Mysterious disappearance or a symptom of the trappings of instant gratification – the speculations are rife in both traditional and new media? So, where did China’s future leader go the past week?
Yesterday, an article Xi cited in public statement, but rumours persist by Peh Shing Huey in the Straits Times provided a pertinent quote. Indeed, it was only Thursday that Xi’s re-appearance was a citation in state media, a public appearance for the first time in 12 days.
Until he appears in person, the rumours will persist. This message is unlikely to calm nerves. Analyst Zhang Ming from Renmin University, on Chinese Vice-President Xi Jinping
And finally, after ‘disappearing’ from public view for a week, China’s Vice-President Xi Jinping in public appearance (BBC, September 15, 2012). During this time, Xi cancelled meetings with US Secretary of State Hillary Clinton and Singapore’s Prime Minister Lee Hsien Loong.
See also from the standard wires – China’s presumed next leader, Xi Jinping, reappears in public (Associated Press/Fox News)
A source to the Straits Times had revealed that all this time, Xi had simply injured his back while swimming.
During this period of absence however, searches for Mr Xi’s name on China’s micro-blogging sites were blocked, adding fuel to the cauldron of speculation. A lesson for Chinese identity management for both domestic and foreign audience, surely – that disappearances by leaders-elect make digital pressure cookers for public opinion in transnational networked society.
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China’s Public Confidence Crisis
Brian Killough, U.S. Air Force military fellow at the Council on Foreign Relations.
Source – The Atlantic, published September 14, 2012
The mysterious disappearance of presumed next leader Xi Jinping has many Chinese worried about how much they can trust their government.
Chinese Vice President Xi Jinping (right) and the Republic of Korea’s Ambassador to China celebrate the 20th anniversary of the establishment of diplomatic ties, on August 30, 2012. (Reuters)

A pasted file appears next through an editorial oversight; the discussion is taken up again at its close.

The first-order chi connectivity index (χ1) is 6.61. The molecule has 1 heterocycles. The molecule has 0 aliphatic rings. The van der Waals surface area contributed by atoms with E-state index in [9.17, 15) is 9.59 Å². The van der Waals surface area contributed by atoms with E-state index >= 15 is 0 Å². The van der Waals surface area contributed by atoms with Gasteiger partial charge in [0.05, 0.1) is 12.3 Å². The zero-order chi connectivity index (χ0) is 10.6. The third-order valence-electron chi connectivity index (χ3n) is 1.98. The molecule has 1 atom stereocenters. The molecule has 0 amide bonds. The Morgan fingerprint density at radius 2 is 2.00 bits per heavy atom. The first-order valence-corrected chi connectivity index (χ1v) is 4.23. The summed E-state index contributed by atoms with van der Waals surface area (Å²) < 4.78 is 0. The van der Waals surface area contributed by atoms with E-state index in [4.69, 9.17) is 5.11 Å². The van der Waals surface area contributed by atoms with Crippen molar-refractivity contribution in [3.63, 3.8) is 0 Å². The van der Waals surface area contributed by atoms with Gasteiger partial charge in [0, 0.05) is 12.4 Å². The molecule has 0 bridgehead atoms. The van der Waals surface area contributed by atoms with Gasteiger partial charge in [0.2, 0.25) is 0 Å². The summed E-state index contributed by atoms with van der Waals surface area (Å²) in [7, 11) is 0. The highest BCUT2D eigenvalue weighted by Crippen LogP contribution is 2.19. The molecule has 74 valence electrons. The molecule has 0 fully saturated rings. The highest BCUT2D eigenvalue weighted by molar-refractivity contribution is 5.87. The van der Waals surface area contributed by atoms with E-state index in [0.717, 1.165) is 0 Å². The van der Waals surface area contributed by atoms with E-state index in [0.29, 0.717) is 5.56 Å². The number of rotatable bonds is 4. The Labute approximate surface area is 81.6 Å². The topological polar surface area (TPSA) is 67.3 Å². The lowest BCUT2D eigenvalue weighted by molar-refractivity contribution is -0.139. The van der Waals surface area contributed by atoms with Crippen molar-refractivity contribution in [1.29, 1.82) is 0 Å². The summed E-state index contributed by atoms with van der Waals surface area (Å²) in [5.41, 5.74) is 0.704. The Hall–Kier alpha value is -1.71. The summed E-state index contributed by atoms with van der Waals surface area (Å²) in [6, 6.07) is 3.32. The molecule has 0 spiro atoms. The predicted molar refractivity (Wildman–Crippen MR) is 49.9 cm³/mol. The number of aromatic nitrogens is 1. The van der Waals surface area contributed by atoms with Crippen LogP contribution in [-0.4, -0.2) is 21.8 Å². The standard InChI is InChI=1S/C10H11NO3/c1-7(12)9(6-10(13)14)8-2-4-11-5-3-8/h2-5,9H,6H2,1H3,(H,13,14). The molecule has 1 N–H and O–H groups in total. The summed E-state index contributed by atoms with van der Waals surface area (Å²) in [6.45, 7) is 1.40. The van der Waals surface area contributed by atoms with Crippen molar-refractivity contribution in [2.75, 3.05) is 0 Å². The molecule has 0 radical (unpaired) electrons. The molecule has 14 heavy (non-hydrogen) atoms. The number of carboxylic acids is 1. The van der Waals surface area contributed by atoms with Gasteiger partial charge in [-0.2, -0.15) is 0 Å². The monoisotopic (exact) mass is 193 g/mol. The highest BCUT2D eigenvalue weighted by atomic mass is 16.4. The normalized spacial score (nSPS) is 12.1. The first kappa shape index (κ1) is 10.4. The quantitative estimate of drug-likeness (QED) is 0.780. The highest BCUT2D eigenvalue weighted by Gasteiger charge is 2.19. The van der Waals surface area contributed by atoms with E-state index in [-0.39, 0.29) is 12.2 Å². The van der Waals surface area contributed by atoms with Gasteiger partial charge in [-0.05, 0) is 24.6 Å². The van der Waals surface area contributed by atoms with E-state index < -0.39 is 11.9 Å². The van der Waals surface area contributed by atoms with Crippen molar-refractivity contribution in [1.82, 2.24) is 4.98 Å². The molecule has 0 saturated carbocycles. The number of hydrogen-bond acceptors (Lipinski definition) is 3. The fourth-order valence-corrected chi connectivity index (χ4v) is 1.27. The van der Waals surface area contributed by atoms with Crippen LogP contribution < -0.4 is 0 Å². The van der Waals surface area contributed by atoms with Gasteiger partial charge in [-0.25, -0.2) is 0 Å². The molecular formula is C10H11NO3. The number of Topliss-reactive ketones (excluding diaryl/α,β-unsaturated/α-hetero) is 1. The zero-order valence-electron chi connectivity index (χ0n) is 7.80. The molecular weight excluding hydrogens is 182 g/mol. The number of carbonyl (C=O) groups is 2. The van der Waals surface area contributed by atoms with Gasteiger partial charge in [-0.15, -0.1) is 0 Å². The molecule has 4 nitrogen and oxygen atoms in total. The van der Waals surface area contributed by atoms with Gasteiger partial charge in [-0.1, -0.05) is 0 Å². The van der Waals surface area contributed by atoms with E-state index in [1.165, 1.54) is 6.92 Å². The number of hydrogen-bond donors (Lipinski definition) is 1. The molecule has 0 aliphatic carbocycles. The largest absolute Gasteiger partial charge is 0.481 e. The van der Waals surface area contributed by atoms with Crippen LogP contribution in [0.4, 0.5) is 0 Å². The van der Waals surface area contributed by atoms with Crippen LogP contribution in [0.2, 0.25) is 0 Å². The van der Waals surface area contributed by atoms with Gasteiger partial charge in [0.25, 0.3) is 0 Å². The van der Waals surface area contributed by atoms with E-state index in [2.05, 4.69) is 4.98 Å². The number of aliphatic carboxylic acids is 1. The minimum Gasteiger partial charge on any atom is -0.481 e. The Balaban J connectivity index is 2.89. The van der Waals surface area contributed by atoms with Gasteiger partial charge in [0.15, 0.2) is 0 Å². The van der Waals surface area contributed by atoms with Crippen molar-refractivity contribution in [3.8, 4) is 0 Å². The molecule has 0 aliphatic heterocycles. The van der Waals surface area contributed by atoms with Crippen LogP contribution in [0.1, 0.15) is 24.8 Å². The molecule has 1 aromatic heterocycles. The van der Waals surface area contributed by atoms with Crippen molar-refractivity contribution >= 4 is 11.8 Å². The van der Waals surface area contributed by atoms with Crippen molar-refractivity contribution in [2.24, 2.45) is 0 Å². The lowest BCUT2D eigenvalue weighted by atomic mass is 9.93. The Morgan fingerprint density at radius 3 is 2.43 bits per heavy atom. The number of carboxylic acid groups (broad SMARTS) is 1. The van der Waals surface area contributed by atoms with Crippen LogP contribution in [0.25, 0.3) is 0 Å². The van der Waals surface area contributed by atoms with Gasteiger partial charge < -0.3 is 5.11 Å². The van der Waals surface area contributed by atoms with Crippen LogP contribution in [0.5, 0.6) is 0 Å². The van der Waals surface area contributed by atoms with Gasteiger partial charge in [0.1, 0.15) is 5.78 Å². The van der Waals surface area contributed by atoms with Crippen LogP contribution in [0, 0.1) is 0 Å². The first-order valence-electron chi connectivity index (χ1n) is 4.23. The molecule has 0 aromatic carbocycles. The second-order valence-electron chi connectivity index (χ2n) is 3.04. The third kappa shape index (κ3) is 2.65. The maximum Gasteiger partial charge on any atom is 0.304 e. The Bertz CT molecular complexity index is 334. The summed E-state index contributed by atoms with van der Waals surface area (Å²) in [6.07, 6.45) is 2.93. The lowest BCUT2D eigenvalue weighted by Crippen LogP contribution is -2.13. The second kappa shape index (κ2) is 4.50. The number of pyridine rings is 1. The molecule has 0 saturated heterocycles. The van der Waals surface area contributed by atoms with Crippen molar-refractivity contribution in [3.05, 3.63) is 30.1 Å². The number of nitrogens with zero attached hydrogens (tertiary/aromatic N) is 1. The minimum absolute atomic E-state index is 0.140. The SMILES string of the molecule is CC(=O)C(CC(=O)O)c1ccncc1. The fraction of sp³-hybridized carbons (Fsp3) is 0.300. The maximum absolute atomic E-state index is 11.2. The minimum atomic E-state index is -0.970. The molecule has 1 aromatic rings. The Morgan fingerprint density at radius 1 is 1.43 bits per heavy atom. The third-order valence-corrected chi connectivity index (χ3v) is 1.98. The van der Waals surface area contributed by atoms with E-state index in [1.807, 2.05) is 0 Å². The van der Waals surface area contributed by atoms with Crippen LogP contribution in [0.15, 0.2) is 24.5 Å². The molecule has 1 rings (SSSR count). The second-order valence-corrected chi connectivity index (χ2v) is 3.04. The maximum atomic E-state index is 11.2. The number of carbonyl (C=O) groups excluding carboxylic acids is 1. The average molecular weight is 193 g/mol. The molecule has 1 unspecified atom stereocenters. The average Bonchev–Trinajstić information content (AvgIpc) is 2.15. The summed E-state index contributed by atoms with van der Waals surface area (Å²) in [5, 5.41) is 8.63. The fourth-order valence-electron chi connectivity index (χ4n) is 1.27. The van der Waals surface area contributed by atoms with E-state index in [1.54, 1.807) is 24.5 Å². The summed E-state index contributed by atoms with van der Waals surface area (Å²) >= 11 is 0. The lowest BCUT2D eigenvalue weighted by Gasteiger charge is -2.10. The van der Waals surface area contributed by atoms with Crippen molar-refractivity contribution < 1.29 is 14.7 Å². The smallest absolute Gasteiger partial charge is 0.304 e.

The approaching change in leadership from President Hu Jintao to Vice President Xi Jinping seemed to be going smoothly until the vice president started missing high-level meetings. Since then, rumors have been flying over the causes for the missed meetings. These rumors include a back injury, a car wreck, a heart attack, and a minor stroke. On the other hand, another source claims that Xi Jinping is in good health but is “orchestrating unprecedented political reforms.” Regardless of the real reason, Internet access and a burgeoning middle class have ensured that there is a substantial demand for information, government accountability, and transparency from the Chinese population.
In Chinese culture, citizens are expected to be loyal to their government, but there is also reciprocity expected from the nation’s leaders. The “Mandate of Heaven” is an ancient and well understood cultural philosophy in China that posits, among other things, the emperor’s (leader’s) virtue determines his right to rule, and no one dynasty (party) has a permanent right to rule. In the months leading up to the 18th National Congress of the Communist Party of China (CCP), we have seen the scandal surrounding Bo Xilai and his wife’s conviction in the murder of businessman Neil Heywood, earthquakes, and mine disasters. More recently, the dispute with Japan over the Senkaku/Diaoyu islands has angered Chinese citizens and could lead them to perceive the government as weak. In a time when party officials would desire to make this generational leadership transition seamless and sure, the feeling from Beijing is anything but harmonious.
Why would the CCP leadership choose to handle the current questions about Xi Jinping in this manner? Is there a real concern over the public’s perception of his ability to rule if has a serious health issue? Chinese leadership has been sensitive to this perception in the past. In 1966, Chairman Mao swam across the Yangtze River during a time of leadership uncertainty to prove his fitness to lead. At the very least, there seems to be a national “loss of face” for missing meetings with foreign dignitaries. At twelve days and counting since Xi Jinping’s last appearance, the world outside the Middle Kingdom may get some insight into the health of the communist regime by observing how the Chinese people’s confidence in party leadership is affected by the CCP’s handling of recent events and Xi Jinping’s disappearance. While there does not seem to be any danger of a popular uprising based on these current events, public confidence in national leadership has been negatively affected. For example, although he believed the absence to be “quite normal,” Professor Hu Xingdou from the Beijing Institute of Technology criticized the lack of transparencyin a recent interview. On the internet, government censors have removed critical posts and questions within minutes and blocked searches for most common references to the stories and rumors surrounding the disappearance. Today, state media said Xi Jinping expressed condolences to the family of a senior CCP official who died last week. However, he has not made an appearance and the party has given no explanation for his absence. The demands for governmental transparency are growing and those demands, alone, are a small step in the process toward a more open and representative form of government for the Chinese people.
This article also appears at CFR.org, an Atlantic partner site.
Filed under: Beijing Consensus, Censorship, Charm Offensive, Chinese Model, Communications, Government & Policy, Influence, Mapping Feelings, Media, New Leadership, Politics, Public Diplomacy, Strategy, Tao Guang Yang Hui (韬光养晦), The Atlantic, The Chinese Identity, China's Rise, Media, Propaganda, Public Diplomacy, Strategy